What To Do When You Lose Your Job

After losing your job, you might find yourself tempted to wallow, and avoid confronting your situation. Don’t do it. Yes, everyone is entitled to some grieving and processing time, but the most beneficial things you can do are realistically reassessing your current situation and planning for the future.

1. File for unemployment benefits.

Whether you realized it or not, a chunk of your paycheck has always gone toward unemployment. Now, it’s your turn to collect on the money you put into the system and the sooner you file for unemployment, the sooner you can collect your claim.

The exact process of filing for unemployment benefits varies between states, but most will allow you to you’re your claim online. Some states, such as California, require you to complete a phone interview with an employment counselor if you were fired, resigned or left due to trade agreements. Other states have no such interview requirement, but may ask you to describe the conditions surrounding your job loss in a paragraph or two.

Arrange the pieces of information you’ll need before you sit down to file the claim. Most major employers will give you a packet of information when your employment is terminated, including your previous salary, official duties and position title.

2. Talley Your Current Monthly Expenditures

It’s easy to forget how much money we spend each month until we do the math. List all your monthly expenses with a notation of the total amount spent per item each month. This includes everything from you’re your mortgage and cell phone bill, to your pet’s food, gas and your gym membership.

Be honest with yourself. In other words, don’t forget to list the little things like spending $50 every other week to get your nails done, or $89 to play a round of golf. This list will help you make reasonable, rational cuts in your spending.

Hold this total monthly amount against your severance package and your unemployment benefits. A realistic comparison helps you think rationally. It also prevents you from taking drastic, sometimes detrimental, measures, like immediately selling your family’s second car or placing the house on the market.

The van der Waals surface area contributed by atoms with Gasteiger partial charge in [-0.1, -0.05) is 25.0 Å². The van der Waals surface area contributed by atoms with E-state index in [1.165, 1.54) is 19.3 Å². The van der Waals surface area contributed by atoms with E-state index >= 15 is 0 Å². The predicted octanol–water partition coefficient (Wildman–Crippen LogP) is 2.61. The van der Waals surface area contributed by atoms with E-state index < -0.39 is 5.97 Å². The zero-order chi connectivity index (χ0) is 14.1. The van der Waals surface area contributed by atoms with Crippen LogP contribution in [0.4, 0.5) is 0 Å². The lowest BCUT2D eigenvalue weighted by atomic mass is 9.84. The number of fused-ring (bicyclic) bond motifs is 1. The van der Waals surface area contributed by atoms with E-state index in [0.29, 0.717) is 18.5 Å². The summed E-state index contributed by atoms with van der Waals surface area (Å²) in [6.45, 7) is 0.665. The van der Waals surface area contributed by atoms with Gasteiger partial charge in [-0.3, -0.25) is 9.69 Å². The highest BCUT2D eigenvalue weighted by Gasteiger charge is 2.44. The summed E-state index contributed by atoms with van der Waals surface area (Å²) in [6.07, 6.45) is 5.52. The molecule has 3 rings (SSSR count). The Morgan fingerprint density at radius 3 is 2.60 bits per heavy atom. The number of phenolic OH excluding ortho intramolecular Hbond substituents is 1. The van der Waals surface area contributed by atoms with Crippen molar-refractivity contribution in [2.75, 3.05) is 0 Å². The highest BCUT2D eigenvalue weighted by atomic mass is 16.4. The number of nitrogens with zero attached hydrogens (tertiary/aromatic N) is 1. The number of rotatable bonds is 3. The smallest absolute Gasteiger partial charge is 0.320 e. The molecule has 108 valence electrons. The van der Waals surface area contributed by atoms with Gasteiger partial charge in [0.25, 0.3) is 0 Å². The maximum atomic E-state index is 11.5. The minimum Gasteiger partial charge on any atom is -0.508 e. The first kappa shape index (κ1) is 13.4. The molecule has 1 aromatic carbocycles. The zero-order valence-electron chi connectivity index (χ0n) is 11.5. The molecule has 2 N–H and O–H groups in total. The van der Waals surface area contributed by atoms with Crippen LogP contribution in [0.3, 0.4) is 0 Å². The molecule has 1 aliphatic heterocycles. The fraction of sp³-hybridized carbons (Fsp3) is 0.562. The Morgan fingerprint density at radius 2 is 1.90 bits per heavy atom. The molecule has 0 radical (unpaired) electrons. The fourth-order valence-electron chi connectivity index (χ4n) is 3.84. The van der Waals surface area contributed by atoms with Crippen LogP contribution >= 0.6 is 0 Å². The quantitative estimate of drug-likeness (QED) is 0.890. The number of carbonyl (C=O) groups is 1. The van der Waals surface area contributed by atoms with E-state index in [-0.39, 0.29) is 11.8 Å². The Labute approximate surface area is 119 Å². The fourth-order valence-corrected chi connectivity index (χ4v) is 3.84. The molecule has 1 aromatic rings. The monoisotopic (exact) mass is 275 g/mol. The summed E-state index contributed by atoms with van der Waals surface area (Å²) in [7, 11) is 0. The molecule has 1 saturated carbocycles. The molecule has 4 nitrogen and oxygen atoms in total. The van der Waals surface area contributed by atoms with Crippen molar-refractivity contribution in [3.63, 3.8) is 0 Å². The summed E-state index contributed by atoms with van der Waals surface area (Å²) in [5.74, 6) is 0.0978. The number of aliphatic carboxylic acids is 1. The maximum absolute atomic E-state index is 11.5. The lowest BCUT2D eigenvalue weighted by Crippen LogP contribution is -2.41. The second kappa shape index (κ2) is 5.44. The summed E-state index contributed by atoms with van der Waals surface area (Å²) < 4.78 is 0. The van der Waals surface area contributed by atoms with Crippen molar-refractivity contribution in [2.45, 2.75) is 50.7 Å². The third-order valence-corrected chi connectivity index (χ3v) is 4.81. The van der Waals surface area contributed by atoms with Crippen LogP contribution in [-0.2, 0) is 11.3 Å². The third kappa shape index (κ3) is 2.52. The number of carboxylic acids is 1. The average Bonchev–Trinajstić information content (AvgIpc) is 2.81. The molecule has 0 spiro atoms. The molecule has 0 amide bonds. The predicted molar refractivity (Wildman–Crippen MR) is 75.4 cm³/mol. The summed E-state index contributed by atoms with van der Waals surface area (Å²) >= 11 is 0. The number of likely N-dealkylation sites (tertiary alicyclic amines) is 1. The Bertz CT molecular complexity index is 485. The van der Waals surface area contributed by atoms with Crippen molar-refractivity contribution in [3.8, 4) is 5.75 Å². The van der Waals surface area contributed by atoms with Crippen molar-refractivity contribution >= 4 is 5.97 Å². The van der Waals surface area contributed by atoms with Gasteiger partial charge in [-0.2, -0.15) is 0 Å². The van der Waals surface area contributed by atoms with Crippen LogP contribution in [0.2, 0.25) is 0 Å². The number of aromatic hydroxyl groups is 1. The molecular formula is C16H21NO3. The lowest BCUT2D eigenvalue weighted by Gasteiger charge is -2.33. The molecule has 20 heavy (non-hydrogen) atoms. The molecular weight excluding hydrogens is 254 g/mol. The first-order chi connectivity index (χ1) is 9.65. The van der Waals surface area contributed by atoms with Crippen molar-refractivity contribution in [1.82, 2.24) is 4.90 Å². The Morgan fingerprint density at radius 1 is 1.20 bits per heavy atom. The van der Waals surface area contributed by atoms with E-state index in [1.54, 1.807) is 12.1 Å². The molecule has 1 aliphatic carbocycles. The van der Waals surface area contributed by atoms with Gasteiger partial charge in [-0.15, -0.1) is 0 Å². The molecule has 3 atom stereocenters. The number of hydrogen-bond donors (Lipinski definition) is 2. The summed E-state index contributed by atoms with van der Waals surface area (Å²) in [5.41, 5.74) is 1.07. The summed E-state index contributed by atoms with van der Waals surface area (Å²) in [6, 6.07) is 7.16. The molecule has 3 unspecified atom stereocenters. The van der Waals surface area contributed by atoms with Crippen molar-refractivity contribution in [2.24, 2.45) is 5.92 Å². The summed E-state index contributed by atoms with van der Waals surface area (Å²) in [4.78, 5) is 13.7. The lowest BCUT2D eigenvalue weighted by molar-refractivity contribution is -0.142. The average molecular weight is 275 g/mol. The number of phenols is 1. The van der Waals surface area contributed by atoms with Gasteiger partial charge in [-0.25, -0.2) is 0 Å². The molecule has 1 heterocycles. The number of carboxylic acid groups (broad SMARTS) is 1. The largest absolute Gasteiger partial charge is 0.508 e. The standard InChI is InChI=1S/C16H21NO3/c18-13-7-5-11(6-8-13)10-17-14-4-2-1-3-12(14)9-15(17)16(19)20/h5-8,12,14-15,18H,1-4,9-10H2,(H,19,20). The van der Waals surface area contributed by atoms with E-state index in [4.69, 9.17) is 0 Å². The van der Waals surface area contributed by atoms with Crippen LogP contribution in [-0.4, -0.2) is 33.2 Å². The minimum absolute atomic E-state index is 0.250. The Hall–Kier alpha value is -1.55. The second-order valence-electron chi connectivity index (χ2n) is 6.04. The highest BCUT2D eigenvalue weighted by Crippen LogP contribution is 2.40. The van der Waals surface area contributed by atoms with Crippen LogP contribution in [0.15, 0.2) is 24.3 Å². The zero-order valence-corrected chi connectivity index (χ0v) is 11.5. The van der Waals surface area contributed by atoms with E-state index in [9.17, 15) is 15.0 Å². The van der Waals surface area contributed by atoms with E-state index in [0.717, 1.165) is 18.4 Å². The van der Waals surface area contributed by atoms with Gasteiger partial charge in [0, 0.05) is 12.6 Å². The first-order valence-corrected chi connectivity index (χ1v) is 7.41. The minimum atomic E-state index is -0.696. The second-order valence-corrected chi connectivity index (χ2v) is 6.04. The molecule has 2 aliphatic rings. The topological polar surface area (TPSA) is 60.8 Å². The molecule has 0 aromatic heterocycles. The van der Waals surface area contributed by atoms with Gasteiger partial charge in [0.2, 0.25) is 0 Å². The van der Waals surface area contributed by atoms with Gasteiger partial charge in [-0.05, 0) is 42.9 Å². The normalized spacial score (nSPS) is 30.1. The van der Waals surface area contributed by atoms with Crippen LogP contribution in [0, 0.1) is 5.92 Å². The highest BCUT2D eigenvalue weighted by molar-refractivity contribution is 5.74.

3. Cut Costs Sensibly

Now that you know the difference between your income and your spending, you’re ready to cut costs. Prioritize in several different groups for easy assessment and with an eye on protecting your credit rating.

Non-Adjustable Expenses: This includes things like your car payments, your utility bill and your mortgage.

Adjustable Expenses: These are expenses you can’t necessarily eliminate entirely, but you can adjust the monthly cost. For example, eliminate any unnecessary features in your cell phone plan, such as wi-fi access, unlimited texting service. Scaling back on your cable or Internet plan is another way to reduce costs.

You can reduce your total grocery budget by making a meal plan for each day of the week and only buying those items included on the meal plan. Finally, don’t discount the value of clipping coupons- the weekly circulars, and a little brand flexibility, can easily cut your grocery bill in half.

Unnecessary Expenses: You don’t have to eliminate all unnecessary expenses entirely, but you would be wise to consider scaling back your weekly golf game or “date night” to once a month or less. Only you can determine what is truly unnecessary, but for most people this includes some of the following:

-Eating out

-Going to the movies

-Getting your hair and nails done every few weeks

-Maid service or housekeeping service

Keep in mind that this is stressful time for you children as well. Pare down child-related expenses in a way that affects them the least. For example, keep the activities your child really loves, such as dance class or baseball, but scale back on things like getting ice cream every week after soccer practice and unecessary new outfits.

4. Secure Your Health Insurance

Especially if you have a family, health insurance is incredibly important when you’re unemployed. Even if you find a job within a few months, anything you or your family develops during the interim likely won’t be covered under your new insurance.

Depending on your termination contract, your former employer may offer to pay a sizable chuck of an otherwise expensive COBRA plan, or some other type of health insurance. Sit down and figure out which plan makes the most sense for your family, based on co-pays and deductibles.

Regardless of the specific circumstances, your age, or the position you previously held, losing your job is a deeply unsettling experience for anyone. Although it feels overwhelming and insurmountable now, losing your job is but a small, temporary bump on your professional road.